Most of the photographs that I took on the day were with Kodak High Resolution Aerial Duplicating film cut down by hand to 127 size. This was rated at an exposure index of 2, and, having a lot of the film to play with, I also bracketed most of the shots, partially for exposure, but also, shooting long exposures on the shutter's B setting (again with a tripod), I was aware of either the possibility of inadvertent shake from holding the shutter release down (which is one reason for liking older shutters with a T setting), or from the breeze causing elements of the subject to move. As well as being very slow in terms of exposure, the Kodak High Resolution Aerial Duplicating film is also high contrast and blue sensitive, making for an interesting comparison with the black and white version of the Kodacolor II film; the shot below just holds some information in the sky, but essentially bleaches it. Other colours render in very different ways on the film: in the image at the top of the blog, the apples, although far from ripe, are a russet colour, which appears notably dark in the photographs. The look is quite different from the usual panchromatic rendering of most black and white film, and has a distinct feel, even when used for subjects where this effect isn't quite so clear. One of the problems I had when using the Kodak High Resolution Aerial Duplicating film straight after the Kodacolor II film is that there was a fair amount of dust in the camera caused by the rust from the metal spool, which caused a fair bit of spotting on subsequent frames, particularly at the edges from the spool flanges. The grain of the Kodak High Resolution Aerial Duplicating film is so fine as to be virtually invisible, at least within the scope of using a flat bed scanner with the film and this shows how well the Xenar lens on the Rolleiflex 4x4 performs: apart from the spotting - some of which may be due to development - the film's grain is so fine that there is a danger of banding in areas of smooth tonal transition, a problem I've only really experienced before with Kodak Technical Pan.

Rolleiflex 4x4 with Kodak High Resolution Aerial Duplicating Film
Rolleiflex 4x4 with Kodak High Resolution Aerial Duplicating Film
Rolleiflex 4x4 with Kodak High Resolution Aerial Duplicating Film
Rolleiflex 4x4 with Kodak High Resolution Aerial Duplicating Film
Rolleiflex 4x4 with Kodak High Resolution Aerial Duplicating Film
Rolleiflex 4x4 with Kodak High Resolution Aerial Duplicating Film
Rolleiflex 4x4 with Kodak High Resolution Aerial Duplicating Film
Rolleiflex 4x4 with Kodak High Resolution Aerial Duplicating Film

Friday, 12 July 2019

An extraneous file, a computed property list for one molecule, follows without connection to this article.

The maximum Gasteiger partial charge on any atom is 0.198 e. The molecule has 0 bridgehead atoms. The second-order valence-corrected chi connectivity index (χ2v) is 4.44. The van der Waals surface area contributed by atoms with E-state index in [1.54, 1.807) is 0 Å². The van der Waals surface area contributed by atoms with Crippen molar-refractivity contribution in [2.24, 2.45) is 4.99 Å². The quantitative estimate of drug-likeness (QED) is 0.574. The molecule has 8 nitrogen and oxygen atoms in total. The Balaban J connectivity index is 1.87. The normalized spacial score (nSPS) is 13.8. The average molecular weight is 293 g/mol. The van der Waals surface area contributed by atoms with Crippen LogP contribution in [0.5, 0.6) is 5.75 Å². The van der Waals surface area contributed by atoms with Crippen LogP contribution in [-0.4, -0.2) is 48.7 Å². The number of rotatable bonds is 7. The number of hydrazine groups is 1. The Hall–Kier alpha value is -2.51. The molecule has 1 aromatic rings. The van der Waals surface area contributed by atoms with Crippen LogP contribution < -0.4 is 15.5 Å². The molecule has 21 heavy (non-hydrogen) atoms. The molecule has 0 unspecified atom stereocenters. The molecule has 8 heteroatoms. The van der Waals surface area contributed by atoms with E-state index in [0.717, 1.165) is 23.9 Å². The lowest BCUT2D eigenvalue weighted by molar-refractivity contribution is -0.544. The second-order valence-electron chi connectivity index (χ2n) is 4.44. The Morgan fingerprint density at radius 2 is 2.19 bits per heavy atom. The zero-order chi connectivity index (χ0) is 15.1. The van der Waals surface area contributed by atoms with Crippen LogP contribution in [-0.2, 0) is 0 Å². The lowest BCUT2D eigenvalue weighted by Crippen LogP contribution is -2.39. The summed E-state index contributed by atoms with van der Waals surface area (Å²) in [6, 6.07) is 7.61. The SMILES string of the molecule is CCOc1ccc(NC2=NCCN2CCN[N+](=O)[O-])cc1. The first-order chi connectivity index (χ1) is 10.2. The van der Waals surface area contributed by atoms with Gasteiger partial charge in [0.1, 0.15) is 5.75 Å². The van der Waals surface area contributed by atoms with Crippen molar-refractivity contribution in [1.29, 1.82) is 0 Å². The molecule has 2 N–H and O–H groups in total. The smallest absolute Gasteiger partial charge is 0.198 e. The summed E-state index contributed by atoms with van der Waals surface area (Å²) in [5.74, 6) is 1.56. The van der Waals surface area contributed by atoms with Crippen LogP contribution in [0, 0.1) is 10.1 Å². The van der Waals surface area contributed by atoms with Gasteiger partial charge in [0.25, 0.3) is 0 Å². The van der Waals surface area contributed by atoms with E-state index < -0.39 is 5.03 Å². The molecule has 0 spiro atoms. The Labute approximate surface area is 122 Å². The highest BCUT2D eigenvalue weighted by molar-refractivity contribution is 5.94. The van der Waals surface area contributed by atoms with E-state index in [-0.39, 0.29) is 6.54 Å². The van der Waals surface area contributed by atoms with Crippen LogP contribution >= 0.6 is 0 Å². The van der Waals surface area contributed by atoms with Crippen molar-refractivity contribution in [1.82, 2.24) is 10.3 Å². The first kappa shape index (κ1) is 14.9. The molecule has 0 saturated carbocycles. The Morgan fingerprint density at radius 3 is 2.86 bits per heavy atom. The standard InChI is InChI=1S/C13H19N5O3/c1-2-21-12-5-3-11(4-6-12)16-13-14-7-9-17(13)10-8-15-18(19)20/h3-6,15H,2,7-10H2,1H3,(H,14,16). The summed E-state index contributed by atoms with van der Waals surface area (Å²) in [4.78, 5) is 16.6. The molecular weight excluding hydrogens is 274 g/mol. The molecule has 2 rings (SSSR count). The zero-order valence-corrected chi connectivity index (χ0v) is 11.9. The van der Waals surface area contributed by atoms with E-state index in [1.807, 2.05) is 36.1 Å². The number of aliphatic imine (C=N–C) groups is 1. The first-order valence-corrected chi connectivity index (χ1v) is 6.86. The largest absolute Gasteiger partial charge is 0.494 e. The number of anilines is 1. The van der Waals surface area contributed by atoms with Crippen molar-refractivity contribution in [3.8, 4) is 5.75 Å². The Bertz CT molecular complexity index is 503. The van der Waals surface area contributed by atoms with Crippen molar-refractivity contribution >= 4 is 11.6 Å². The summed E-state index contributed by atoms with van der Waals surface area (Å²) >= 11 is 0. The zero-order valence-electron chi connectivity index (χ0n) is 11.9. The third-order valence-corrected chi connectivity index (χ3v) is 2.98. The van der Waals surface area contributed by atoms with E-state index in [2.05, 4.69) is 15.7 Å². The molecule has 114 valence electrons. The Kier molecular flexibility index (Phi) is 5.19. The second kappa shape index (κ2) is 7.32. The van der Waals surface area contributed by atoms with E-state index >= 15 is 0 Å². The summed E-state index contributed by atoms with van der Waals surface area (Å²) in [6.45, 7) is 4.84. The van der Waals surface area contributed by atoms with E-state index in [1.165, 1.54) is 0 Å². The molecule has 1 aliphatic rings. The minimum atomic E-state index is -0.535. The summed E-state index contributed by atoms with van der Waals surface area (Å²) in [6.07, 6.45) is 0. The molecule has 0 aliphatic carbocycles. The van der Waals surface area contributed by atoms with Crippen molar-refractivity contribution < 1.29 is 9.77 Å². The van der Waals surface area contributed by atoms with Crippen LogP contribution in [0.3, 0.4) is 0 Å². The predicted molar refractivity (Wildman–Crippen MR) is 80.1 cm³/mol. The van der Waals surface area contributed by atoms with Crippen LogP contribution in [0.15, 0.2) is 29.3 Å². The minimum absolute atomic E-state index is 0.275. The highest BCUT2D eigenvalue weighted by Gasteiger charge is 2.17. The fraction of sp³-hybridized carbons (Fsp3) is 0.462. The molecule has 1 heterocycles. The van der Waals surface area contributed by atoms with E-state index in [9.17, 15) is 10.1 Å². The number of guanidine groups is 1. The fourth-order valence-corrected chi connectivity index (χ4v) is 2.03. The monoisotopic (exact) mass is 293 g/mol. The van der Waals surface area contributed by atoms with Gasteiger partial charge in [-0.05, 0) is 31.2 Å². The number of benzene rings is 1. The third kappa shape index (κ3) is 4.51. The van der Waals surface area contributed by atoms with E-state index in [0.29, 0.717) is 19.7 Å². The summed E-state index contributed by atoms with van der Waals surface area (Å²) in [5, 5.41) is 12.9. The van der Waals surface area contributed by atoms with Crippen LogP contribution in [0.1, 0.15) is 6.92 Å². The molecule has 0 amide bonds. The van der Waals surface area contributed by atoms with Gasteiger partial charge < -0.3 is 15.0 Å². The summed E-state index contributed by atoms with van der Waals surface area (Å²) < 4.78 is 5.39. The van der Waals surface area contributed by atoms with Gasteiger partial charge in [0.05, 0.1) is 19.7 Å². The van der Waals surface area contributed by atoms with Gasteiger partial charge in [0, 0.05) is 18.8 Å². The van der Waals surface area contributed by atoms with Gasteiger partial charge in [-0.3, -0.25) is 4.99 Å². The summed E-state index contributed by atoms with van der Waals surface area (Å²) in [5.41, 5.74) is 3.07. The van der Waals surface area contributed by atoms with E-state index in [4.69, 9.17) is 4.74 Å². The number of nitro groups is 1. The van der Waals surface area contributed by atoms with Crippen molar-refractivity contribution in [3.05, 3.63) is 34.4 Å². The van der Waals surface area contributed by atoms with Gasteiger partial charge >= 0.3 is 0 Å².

Rolleiflex 4x4 - the 'Grey Baby' Rolleiflex

Rolleiflex 4x4
From the Rolleiflex 6x6, which from the beginning set the pattern for the development of the twin-lens reflex camera, the Rolleiflex 4x4 has taken the basic principles of its construction.
Rolleiflex 4x4 manual
On top of being given old cameras, with something of a reputation for them, occasionally I am lent them: one such borrowed camera I have been testing recently is the Rolleiflex 4x4, a 127 rollfilm format twin-lens reflex camera from the 1950s. The camera still has its original dual-lens cap and strap, missing its clam-shell ever-ready case, and has clearly been well used, the grey leather panels wearing down to its natural colour. Inside the camera back is a dealer decal reading 'Foto-Krischker Tirschenreuth', Tirschenreuth being a small town in Bavaria close to the Czech border.

The Rollei Club website has a detailed page on the evolution of the Rolleiflex 4x4. The initial version of the camera was introduced in 1931, combining the innovations of the larger original Rolleiflex with the increasing popularity of smaller format cameras such as the Leica, amongst others, and developed through the 1930s to the early 1940s - and then brought back in 1957 with the distinctive grey leather inset panels and painted metal trim. The 'Grey Baby' or 'Baby Grey' Rolleiflex inspired a number of Japanese-made 127-format twin-lens cameras such as the Yashica 44, Primo Jr, and the Waltz Automat 44, often in grey. The grey version of the Rolleiflex 4x4 had a much larger production run than any previous model, over 60,000; it was superseded by a final black version with the same specifications from 1963, in much smaller numbers - less than 5,000, and finally discontinued in 1968. All versions of the camera were simply called Rolleiflex 4x4 by Franke & Heidecke/Rollei, but with codes for internal use: the final camera, whether grey or black, is the K5 model. However, the Rolleiflex 4x4 is colloquially and commonly known as the 'Baby' Rolleiflex, although never officially named as such; by contrast Zeiss Ikon adopted the 'Baby' prefix for their 127 cameras based on larger original versions, such as the Baby Box Tengor. Perhaps, unlike Zeiss Ikon - catering for all pockets - aiming at a wealthier customer Rollei disdained the colloquialism of the word 'Baby'.